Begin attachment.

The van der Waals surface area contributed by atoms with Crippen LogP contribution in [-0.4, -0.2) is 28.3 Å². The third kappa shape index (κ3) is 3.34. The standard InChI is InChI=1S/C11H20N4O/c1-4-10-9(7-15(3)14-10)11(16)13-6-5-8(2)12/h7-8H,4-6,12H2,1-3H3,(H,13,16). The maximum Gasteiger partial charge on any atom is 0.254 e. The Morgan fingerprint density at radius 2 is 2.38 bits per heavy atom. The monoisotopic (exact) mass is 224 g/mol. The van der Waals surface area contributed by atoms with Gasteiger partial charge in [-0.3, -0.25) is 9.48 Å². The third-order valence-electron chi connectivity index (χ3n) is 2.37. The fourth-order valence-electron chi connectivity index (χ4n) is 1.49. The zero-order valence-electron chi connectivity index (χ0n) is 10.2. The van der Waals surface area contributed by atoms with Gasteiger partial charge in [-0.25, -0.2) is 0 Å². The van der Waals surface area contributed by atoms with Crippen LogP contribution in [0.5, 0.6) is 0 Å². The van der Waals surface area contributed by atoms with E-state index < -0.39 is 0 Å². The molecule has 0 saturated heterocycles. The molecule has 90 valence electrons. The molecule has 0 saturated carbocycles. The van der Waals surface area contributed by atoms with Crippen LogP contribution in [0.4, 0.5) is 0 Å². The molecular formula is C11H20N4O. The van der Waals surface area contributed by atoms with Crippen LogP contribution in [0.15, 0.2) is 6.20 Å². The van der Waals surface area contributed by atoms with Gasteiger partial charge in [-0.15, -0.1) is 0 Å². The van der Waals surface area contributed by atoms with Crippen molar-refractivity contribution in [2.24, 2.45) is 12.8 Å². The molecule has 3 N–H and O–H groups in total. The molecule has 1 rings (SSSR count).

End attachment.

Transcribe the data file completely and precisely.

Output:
The van der Waals surface area contributed by atoms with Crippen LogP contribution in [-0.4, -0.2) is 28.3 Å². The third kappa shape index (κ3) is 3.34. The standard InChI is InChI=1S/C11H20N4O/c1-4-10-9(7-15(3)14-10)11(16)13-6-5-8(2)12/h7-8H,4-6,12H2,1-3H3,(H,13,16). The maximum Gasteiger partial charge on any atom is 0.254 e. The Morgan fingerprint density at radius 2 is 2.38 bits per heavy atom. The monoisotopic (exact) mass is 224 g/mol. The van der Waals surface area contributed by atoms with Gasteiger partial charge in [-0.3, -0.25) is 9.48 Å². The third-order valence-electron chi connectivity index (χ3n) is 2.37. The fourth-order valence-electron chi connectivity index (χ4n) is 1.49. The zero-order valence-electron chi connectivity index (χ0n) is 10.2. The van der Waals surface area contributed by atoms with Gasteiger partial charge in [-0.25, -0.2) is 0 Å². The van der Waals surface area contributed by atoms with Crippen LogP contribution in [0.5, 0.6) is 0 Å². The van der Waals surface area contributed by atoms with E-state index < -0.39 is 0 Å². The molecule has 0 saturated heterocycles. The molecule has 90 valence electrons. The molecule has 0 saturated carbocycles. The van der Waals surface area contributed by atoms with Crippen LogP contribution in [0.4, 0.5) is 0 Å². The molecular formula is C11H20N4O. The van der Waals surface area contributed by atoms with Crippen LogP contribution in [0.15, 0.2) is 6.20 Å². The van der Waals surface area contributed by atoms with Gasteiger partial charge in [-0.15, -0.1) is 0 Å². The van der Waals surface area contributed by atoms with Crippen molar-refractivity contribution in [2.24, 2.45) is 12.8 Å². The molecule has 3 N–H and O–H groups in total. The molecule has 1 rings (SSSR count).